The Duke of Edinburgh’s Award (DofE) is the world’s leading achievement award for young people. Its ethos is to enable every young person of every background to take part and succeed, regardless of any barriers.
Many of our Members will be familiar with the programme, in which young people aged between 14 and 24 progress through three levels to achieve a Bronze, Silver or Gold award. It requires persistence, commitment and has a lasting impact on the attitudes and outlook of all young people who participate, building confidence and self-esteem. Awards are delivered under special licence by over 400 partners, many of whom are Members of AIM, supporting nearly 11,000 DofE centres including youth clubs, voluntary organisations, schools, colleges, young offenders’ institutions and businesses.
As with any worthwhile award, there is no guarantee that all participants will achieve the required standard. As well as successes there will sometimes be disappointments and occasionally a disgruntled parent may look for someone to blame for their child’s unexpected set-back, whether it be their failure to achieve a DofE Award or an elusive A* grade. There may be an element of this in two recent claims for personal injury compensation arising from DofE activities.
The first claim involves a high-achieving schoolgirl, Emma, participating in a Gold practice expedition managed by her school with the help of qualified instructors hired to assist in specific elements. Emma developed a strain, which may have been an exacerbation of a previous shoulder injury, from stoically carrying her rucksack through the expedition, despite suffering discomfort. Offers were made by staff to take her rucksack, which she consistently turned down, wanting to continue to the end. By the end of the expedition, the discomfort had developed into a strained shoulder which required attention and follow-up physio treatment. Although she withdrew from the actual Gold award expedition, we are told that she was soon back playing netball in the school team. Her disappointed parents decided to sue both the school and the instructors, alleging that their negligence caused Emma’s injury.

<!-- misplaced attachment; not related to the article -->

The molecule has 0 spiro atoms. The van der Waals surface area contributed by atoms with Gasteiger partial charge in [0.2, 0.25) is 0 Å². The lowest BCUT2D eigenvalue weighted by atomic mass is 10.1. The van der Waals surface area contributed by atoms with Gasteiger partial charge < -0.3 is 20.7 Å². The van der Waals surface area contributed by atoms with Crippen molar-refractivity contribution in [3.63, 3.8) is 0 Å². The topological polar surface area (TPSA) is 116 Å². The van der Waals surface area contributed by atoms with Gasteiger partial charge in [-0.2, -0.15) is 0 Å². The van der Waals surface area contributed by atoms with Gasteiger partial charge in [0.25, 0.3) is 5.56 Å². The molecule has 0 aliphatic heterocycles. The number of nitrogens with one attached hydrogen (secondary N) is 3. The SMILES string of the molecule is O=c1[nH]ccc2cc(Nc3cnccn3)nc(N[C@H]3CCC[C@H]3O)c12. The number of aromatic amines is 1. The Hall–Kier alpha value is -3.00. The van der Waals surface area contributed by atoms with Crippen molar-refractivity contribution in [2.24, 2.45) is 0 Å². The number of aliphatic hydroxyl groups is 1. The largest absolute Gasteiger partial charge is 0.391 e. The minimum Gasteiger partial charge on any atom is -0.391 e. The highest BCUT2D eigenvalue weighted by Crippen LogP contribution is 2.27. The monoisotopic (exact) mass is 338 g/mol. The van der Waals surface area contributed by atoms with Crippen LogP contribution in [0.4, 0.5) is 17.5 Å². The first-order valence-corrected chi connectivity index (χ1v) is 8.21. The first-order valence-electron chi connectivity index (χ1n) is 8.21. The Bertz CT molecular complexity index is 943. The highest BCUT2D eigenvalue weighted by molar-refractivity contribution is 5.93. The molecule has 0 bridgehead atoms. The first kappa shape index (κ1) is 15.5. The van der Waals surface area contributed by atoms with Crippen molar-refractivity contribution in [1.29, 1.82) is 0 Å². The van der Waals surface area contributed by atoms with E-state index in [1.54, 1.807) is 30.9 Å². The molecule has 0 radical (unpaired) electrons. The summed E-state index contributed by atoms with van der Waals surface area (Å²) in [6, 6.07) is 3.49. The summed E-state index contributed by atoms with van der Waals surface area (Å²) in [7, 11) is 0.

The second claim involves a schoolgirl, Coral, in a group of seemingly less-than-enthusiastic or uncooperative participants in a Silver award expedition. In deteriorating misty and drizzly conditions, the specialist provider managing the expedition decided to call the groups off the hillside shortly after midday. This instruction was acknowledged by Coral, who had been appointed as the nominated point of contact in her group. However, shortly after the call, Coral went “off air”; her phone had been turned off and the group was no longer in contact. An hour later, communication with the group was (briefly) re-established, as they had met up with another group with a working phone and once again they were instructed to come down off the hill. It soon became clear that this instruction too was not complied with and they were off air again, so the leaders set out themselves to search for the group. Some 45 minutes later, the leaders received a phone call from the group who were now situated even further up the hill, cold and wet.
This time they were told to put up a tent for shelter in an area that is visible to rescuers and have some hot food to keep warm. However, they decided instead to settle inside a wooded area out of vision and telephone Mountain Rescue. A while later they were helicoptered out, colder and wetter. Coral’s parents blame the expedition provider and have lodged a claim for compensation alleging that a “non-freezing cold injury” to their daughter’s feet was caused by their negligence. Who actually is deemed to have been at fault for this non-serious injury will be decided in court.
In both cases the injuries were minor and the claims detract from the work that the schools and instructors put in to provide the real benefits to their charges that the DofE programme offers to young people and society as a whole. Both cases have cost the schools and providers a great deal, not least in terms of management time, and in Emma’s case the school has decided not to manage any more DofE programmes in the future.
In the first case, admirable though Emma’s determination to carry on was, had she accepted the help with her rucksack that she was offered, it is likely she would have continued and achieved her Gold Award. So for teachers and providers, it is important that individual participants and their attitudes are monitored closely. Where a school is managing the programme and hiring instructors for specific elements, it’s important that the division or delegation of responsibilities is made crystal clear and documented at the outset.
In the second case, a lack of commitment of some of the participants seems apparent. It’s important that the expedition programme manager, as well as constantly monitoring the participants’ commitment, ensures that the parents, too, actually “buy in” to the programme. They can contribute by supporting their kids jointly with the teachers at school, so that all parties are committed and fully aware of the responsibilities and rewards involved in the challenge.
The names of the participants have been changed to preserve anonymity. In both cases AIM is resisting the claim on behalf of the Member.